Ron Hart: Bread and circuses: Signs of a crumbling empire
“Democracy never lasts long. It soon wastes, exhausts and murders itself. ”— John Adams
Like ancient Rome, the great American experiment with democracy is showing signs of demise. Historically, when the productive are out-voted by the parasites, it signals the decline of a country.
The Roman Empire crumbled when politicians pacified citizens with superficial forms of government hand-outs (bread) and shallow forms of distractions like vast stadiums where Christians were thrown to the lions (circuses). In modern times, Tim Tebow was sent to play in New York.
In 100 AD, satirist Decimus Juvenal in Satires X fittingly pointed out that society ends when voters are pacified by politicians with “bread and circuses.” Caesar doled out cushy government jobs, subsidized housing and bought the votes of the underclass with grain: the “bread” in "bread and circuses."
Today the “bread” comes in the form of food stamps, now cleverly renamed the Supplemental Nutritional Assistance Program (SNAP). Food stamp enrollment has soared by 70 percent since 2008, from 28.2 million to a record 47.8 million recipients today. Even as unemployment peaked at 10 percent in 2009, SNAP kept growing. Oh, SNAP!
Obama even pays to advertise SNAP in Spanish in illegal immigrant areas. No wonder Mexico is now the most obese country. Mexicans are beating us at our own game. Illegals come here for the American dream, which is now defined as food stamps, housing, an Obama cell phone and a government union job.
Obama-phones might soon be given out under a SNAP program because Obama's USDA would classify an Apple as food.
There are now 80 federally funded, means-tested welfare programs that cost us $1 trillion annually, up 16-fold over the past five decades. The “safety net” has become a safety hammock.
This brings us to “circuses.” Cronyism is never as stark as a taxpayer-funded stadium deal doled out to rich team owners. From 1991 to 2004, 78 stadium deals cost $85 billion, with taxpayers on the hook for 61 percent of that. Miami voters said, “Oy vey!” when they found out that the Marlins Park baseball stadium deal would cost them $2.4 billion. They wisely voted out two mayors involved.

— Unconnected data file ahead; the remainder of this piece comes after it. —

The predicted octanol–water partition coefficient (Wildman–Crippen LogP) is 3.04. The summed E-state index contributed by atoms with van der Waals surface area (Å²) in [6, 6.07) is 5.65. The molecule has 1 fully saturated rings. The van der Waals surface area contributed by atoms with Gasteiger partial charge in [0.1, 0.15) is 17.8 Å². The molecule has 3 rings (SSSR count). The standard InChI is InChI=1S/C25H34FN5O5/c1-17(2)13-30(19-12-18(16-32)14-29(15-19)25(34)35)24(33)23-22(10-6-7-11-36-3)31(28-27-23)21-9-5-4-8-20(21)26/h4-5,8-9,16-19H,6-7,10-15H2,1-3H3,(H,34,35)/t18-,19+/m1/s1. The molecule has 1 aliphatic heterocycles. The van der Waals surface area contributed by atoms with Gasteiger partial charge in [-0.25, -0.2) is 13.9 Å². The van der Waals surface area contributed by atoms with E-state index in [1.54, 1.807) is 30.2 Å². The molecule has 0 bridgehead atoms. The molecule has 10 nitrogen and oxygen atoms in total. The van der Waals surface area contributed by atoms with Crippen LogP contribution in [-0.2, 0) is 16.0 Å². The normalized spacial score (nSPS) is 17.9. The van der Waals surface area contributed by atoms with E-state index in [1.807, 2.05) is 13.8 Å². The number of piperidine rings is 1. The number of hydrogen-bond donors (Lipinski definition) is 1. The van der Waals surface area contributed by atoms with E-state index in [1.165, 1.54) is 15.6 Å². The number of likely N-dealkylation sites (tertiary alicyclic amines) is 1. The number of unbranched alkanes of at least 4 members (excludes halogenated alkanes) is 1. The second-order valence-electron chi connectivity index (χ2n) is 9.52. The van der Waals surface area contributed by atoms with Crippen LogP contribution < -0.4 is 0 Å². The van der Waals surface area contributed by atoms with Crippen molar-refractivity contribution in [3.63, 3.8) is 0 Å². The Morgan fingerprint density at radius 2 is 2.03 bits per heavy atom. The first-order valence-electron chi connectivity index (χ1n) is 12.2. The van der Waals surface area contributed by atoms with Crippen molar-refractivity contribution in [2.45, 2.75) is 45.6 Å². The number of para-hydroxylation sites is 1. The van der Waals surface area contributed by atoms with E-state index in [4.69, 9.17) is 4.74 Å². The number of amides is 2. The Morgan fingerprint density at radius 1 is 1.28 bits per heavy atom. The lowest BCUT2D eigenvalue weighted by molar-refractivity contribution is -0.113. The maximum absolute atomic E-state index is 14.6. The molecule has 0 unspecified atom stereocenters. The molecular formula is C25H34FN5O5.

Pro football began 91 years ago as a privately owned business so 45 men could travel and shower together without people talking. Now it is a government-sanctioned monopoly. The NFL Commissioner got a raise from $11 to $29 million, which should be a mind boggling amount of money to the players, even those players with concussions.
Recently, there has been retribution for homophobic player comments and a push for the first NFL player to come out of the closet. The benefits of more gays in the NFL would be huge, starting with better choreographed end zone celebration dances.
Politicians are calling for the NFL to hire more black coaches, even though two brothers just coached in the Super Bowl.
I presumed that Ray Lewis retired from the NFL to spend more time (allegedly) stabbing his family; he ended up with a plum job on ESPN. With 31 NFL players arrested since the Super Bowl, I thought Court TV would be a better fit for Lewis. That way he could keep up with his NFL buddies. I could see the Oakland Raiders hiring the Johnnie Cochran Law Firm as the team’s defense coordinator.
The NBA and NFL players who are the ringleaders in this “circus” show moral deterioration. Even Miami’s great quarterback, Dan Marino, fathered a kid out of wedlock. If San Diego Mayor Bob Filner’s lawyers represented Marino, they would sue the Dolphins for never giving him protection.
There are some good signs. A company that manages for-profit prisons is paying for Florida Atlantic University’s football stadium. This will allow wayward players to see a glimpse of their future and have first downs measured by actual chain gangs. The bid by Lance Armstrong’s Livestrong Foundation to sponsor a Kansas City stadium was rejected. Questions arose when the venue suddenly grew from 38,000 seats to 80,000 and neither Lance nor A-Rod could explain why.
I don’t have time to get into the “circus” that is reality TV: Snooki, the Kardashians, and the "news" outlets covering all these titillating trials — instead of the news.
Ron Hart is a syndicated op-ed humorist, award-winning author and TV/radio commentator. Email Ron@RonaldHart.com or visit www.RonaldHart.com.